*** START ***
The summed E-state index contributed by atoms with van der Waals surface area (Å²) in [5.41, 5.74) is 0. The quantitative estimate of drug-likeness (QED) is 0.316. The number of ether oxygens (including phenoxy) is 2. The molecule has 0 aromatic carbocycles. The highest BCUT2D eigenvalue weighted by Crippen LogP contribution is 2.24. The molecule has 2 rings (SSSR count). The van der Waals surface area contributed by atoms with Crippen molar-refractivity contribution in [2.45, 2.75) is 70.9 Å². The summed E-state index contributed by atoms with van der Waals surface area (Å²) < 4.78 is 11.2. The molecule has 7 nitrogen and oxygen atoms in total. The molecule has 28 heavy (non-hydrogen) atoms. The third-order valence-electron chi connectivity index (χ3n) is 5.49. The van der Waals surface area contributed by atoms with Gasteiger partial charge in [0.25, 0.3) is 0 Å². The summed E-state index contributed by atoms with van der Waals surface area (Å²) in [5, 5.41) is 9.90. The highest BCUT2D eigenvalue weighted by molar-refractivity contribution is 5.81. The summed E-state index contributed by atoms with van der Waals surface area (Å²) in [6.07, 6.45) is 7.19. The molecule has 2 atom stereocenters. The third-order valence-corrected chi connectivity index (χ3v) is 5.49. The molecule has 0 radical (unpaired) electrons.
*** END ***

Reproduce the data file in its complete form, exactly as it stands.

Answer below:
The summed E-state index contributed by atoms with van der Waals surface area (Å²) in [5.41, 5.74) is 0. The quantitative estimate of drug-likeness (QED) is 0.316. The number of ether oxygens (including phenoxy) is 2. The molecule has 0 aromatic carbocycles. The highest BCUT2D eigenvalue weighted by Crippen LogP contribution is 2.24. The molecule has 2 rings (SSSR count). The van der Waals surface area contributed by atoms with Crippen molar-refractivity contribution in [2.45, 2.75) is 70.9 Å². The summed E-state index contributed by atoms with van der Waals surface area (Å²) < 4.78 is 11.2. The molecule has 7 nitrogen and oxygen atoms in total. The molecule has 28 heavy (non-hydrogen) atoms. The third-order valence-electron chi connectivity index (χ3n) is 5.49. The van der Waals surface area contributed by atoms with Gasteiger partial charge in [0.25, 0.3) is 0 Å². The summed E-state index contributed by atoms with van der Waals surface area (Å²) in [5, 5.41) is 9.90. The highest BCUT2D eigenvalue weighted by molar-refractivity contribution is 5.81. The summed E-state index contributed by atoms with van der Waals surface area (Å²) in [6.07, 6.45) is 7.19. The molecule has 2 atom stereocenters. The third-order valence-corrected chi connectivity index (χ3v) is 5.49. The molecule has 0 radical (unpaired) electrons.